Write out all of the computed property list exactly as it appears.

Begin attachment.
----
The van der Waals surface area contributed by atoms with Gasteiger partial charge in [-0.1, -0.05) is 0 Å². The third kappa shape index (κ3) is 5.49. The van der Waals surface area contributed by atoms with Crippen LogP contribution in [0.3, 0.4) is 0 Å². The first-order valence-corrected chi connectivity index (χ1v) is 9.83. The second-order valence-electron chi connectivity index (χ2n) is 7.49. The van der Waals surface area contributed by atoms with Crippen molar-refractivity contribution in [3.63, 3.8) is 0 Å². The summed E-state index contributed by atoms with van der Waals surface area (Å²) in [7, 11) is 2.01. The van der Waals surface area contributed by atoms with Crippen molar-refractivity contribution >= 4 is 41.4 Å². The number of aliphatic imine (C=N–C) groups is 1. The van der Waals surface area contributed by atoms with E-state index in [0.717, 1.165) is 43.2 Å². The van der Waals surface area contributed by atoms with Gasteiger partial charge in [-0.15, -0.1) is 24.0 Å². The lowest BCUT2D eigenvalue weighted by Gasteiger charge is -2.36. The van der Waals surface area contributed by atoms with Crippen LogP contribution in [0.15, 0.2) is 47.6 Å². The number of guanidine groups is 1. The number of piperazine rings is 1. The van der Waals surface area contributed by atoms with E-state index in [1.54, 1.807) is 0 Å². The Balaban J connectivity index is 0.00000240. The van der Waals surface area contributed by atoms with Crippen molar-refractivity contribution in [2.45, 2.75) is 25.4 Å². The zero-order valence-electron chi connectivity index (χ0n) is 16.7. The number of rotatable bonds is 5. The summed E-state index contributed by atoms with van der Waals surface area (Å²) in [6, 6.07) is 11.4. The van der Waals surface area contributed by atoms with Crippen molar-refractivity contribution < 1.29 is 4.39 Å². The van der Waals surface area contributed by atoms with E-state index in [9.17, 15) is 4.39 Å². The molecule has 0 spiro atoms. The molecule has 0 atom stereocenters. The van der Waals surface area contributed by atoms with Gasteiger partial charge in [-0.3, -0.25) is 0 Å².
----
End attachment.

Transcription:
The van der Waals surface area contributed by atoms with Gasteiger partial charge in [-0.1, -0.05) is 0 Å². The third kappa shape index (κ3) is 5.49. The van der Waals surface area contributed by atoms with Crippen LogP contribution in [0.3, 0.4) is 0 Å². The first-order valence-corrected chi connectivity index (χ1v) is 9.83. The second-order valence-electron chi connectivity index (χ2n) is 7.49. The van der Waals surface area contributed by atoms with Crippen molar-refractivity contribution in [3.63, 3.8) is 0 Å². The summed E-state index contributed by atoms with van der Waals surface area (Å²) in [7, 11) is 2.01. The van der Waals surface area contributed by atoms with Crippen molar-refractivity contribution >= 4 is 41.4 Å². The number of aliphatic imine (C=N–C) groups is 1. The van der Waals surface area contributed by atoms with E-state index in [0.717, 1.165) is 43.2 Å². The van der Waals surface area contributed by atoms with Gasteiger partial charge in [-0.15, -0.1) is 24.0 Å². The lowest BCUT2D eigenvalue weighted by Gasteiger charge is -2.36. The van der Waals surface area contributed by atoms with Crippen LogP contribution in [0.15, 0.2) is 47.6 Å². The number of guanidine groups is 1. The number of piperazine rings is 1. The van der Waals surface area contributed by atoms with E-state index in [1.54, 1.807) is 0 Å². The Balaban J connectivity index is 0.00000240. The van der Waals surface area contributed by atoms with Crippen molar-refractivity contribution in [2.45, 2.75) is 25.4 Å². The zero-order valence-electron chi connectivity index (χ0n) is 16.7. The number of rotatable bonds is 5. The summed E-state index contributed by atoms with van der Waals surface area (Å²) in [6, 6.07) is 11.4. The van der Waals surface area contributed by atoms with Crippen molar-refractivity contribution < 1.29 is 4.39 Å². The van der Waals surface area contributed by atoms with E-state index in [9.17, 15) is 4.39 Å². The molecule has 0 spiro atoms. The molecule has 0 atom stereocenters. The van der Waals surface area contributed by atoms with Gasteiger partial charge in [-0.3, -0.25) is 0 Å².